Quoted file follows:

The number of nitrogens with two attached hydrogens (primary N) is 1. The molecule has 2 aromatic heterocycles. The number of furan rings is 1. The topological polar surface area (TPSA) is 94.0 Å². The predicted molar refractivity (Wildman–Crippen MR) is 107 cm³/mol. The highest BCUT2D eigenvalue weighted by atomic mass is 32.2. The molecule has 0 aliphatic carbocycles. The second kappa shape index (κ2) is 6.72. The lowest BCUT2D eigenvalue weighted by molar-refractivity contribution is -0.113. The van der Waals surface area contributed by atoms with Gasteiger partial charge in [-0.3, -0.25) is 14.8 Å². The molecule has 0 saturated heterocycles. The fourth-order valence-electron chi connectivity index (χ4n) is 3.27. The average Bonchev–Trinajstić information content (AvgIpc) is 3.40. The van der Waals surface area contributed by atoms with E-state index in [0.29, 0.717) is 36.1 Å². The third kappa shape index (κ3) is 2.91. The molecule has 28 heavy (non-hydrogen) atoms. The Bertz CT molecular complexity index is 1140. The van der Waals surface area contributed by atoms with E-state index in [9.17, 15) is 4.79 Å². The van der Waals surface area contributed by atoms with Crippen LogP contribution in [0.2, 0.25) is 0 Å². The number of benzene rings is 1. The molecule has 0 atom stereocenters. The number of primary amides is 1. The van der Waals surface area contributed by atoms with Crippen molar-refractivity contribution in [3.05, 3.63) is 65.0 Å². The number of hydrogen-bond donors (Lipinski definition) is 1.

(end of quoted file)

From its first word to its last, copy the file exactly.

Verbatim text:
The number of nitrogens with two attached hydrogens (primary N) is 1. The molecule has 2 aromatic heterocycles. The number of furan rings is 1. The topological polar surface area (TPSA) is 94.0 Å². The predicted molar refractivity (Wildman–Crippen MR) is 107 cm³/mol. The highest BCUT2D eigenvalue weighted by atomic mass is 32.2. The molecule has 0 aliphatic carbocycles. The second kappa shape index (κ2) is 6.72. The lowest BCUT2D eigenvalue weighted by molar-refractivity contribution is -0.113. The van der Waals surface area contributed by atoms with Gasteiger partial charge in [-0.3, -0.25) is 14.8 Å². The molecule has 0 saturated heterocycles. The fourth-order valence-electron chi connectivity index (χ4n) is 3.27. The average Bonchev–Trinajstić information content (AvgIpc) is 3.40. The van der Waals surface area contributed by atoms with E-state index in [0.29, 0.717) is 36.1 Å². The third kappa shape index (κ3) is 2.91. The molecule has 28 heavy (non-hydrogen) atoms. The Bertz CT molecular complexity index is 1140. The van der Waals surface area contributed by atoms with E-state index in [9.17, 15) is 4.79 Å². The van der Waals surface area contributed by atoms with Crippen LogP contribution in [0.2, 0.25) is 0 Å². The number of benzene rings is 1. The molecule has 0 atom stereocenters. The number of primary amides is 1. The van der Waals surface area contributed by atoms with Crippen molar-refractivity contribution in [3.05, 3.63) is 65.0 Å². The number of hydrogen-bond donors (Lipinski definition) is 1.